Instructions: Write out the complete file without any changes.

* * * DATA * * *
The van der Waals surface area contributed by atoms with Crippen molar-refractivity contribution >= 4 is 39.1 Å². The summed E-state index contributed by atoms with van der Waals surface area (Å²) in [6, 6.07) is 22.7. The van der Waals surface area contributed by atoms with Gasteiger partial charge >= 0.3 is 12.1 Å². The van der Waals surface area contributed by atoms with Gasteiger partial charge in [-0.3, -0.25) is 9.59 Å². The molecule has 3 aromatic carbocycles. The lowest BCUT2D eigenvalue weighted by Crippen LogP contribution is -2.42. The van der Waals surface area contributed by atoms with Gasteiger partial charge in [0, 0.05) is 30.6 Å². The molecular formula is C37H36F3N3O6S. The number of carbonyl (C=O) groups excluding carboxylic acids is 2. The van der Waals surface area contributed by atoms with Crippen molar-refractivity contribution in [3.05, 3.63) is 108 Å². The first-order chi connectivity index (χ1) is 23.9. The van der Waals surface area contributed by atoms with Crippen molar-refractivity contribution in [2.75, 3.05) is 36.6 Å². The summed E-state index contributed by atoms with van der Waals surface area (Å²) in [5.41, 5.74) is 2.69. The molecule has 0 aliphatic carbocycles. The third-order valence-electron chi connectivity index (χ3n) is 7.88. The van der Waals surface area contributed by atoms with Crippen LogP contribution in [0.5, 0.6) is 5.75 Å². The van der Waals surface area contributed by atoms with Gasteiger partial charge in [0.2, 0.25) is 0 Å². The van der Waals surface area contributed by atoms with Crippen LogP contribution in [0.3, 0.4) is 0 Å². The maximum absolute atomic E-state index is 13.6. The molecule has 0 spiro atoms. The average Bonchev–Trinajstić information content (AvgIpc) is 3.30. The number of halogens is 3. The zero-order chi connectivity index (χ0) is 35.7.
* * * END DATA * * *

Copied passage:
The van der Waals surface area contributed by atoms with Crippen molar-refractivity contribution >= 4 is 39.1 Å². The summed E-state index contributed by atoms with van der Waals surface area (Å²) in [6, 6.07) is 22.7. The van der Waals surface area contributed by atoms with Gasteiger partial charge >= 0.3 is 12.1 Å². The van der Waals surface area contributed by atoms with Gasteiger partial charge in [-0.3, -0.25) is 9.59 Å². The molecule has 3 aromatic carbocycles. The lowest BCUT2D eigenvalue weighted by Crippen LogP contribution is -2.42. The van der Waals surface area contributed by atoms with Gasteiger partial charge in [0, 0.05) is 30.6 Å². The molecular formula is C37H36F3N3O6S. The number of carbonyl (C=O) groups excluding carboxylic acids is 2. The van der Waals surface area contributed by atoms with Crippen molar-refractivity contribution in [3.05, 3.63) is 108 Å². The first-order chi connectivity index (χ1) is 23.9. The van der Waals surface area contributed by atoms with Crippen molar-refractivity contribution in [2.75, 3.05) is 36.6 Å². The summed E-state index contributed by atoms with van der Waals surface area (Å²) in [5.41, 5.74) is 2.69. The molecule has 0 aliphatic carbocycles. The third-order valence-electron chi connectivity index (χ3n) is 7.88. The van der Waals surface area contributed by atoms with Crippen LogP contribution in [0.5, 0.6) is 5.75 Å². The van der Waals surface area contributed by atoms with Gasteiger partial charge in [0.2, 0.25) is 0 Å². The van der Waals surface area contributed by atoms with Crippen LogP contribution in [0.3, 0.4) is 0 Å². The maximum absolute atomic E-state index is 13.6. The molecule has 0 spiro atoms. The average Bonchev–Trinajstić information content (AvgIpc) is 3.30. The number of halogens is 3. The zero-order chi connectivity index (χ0) is 35.7.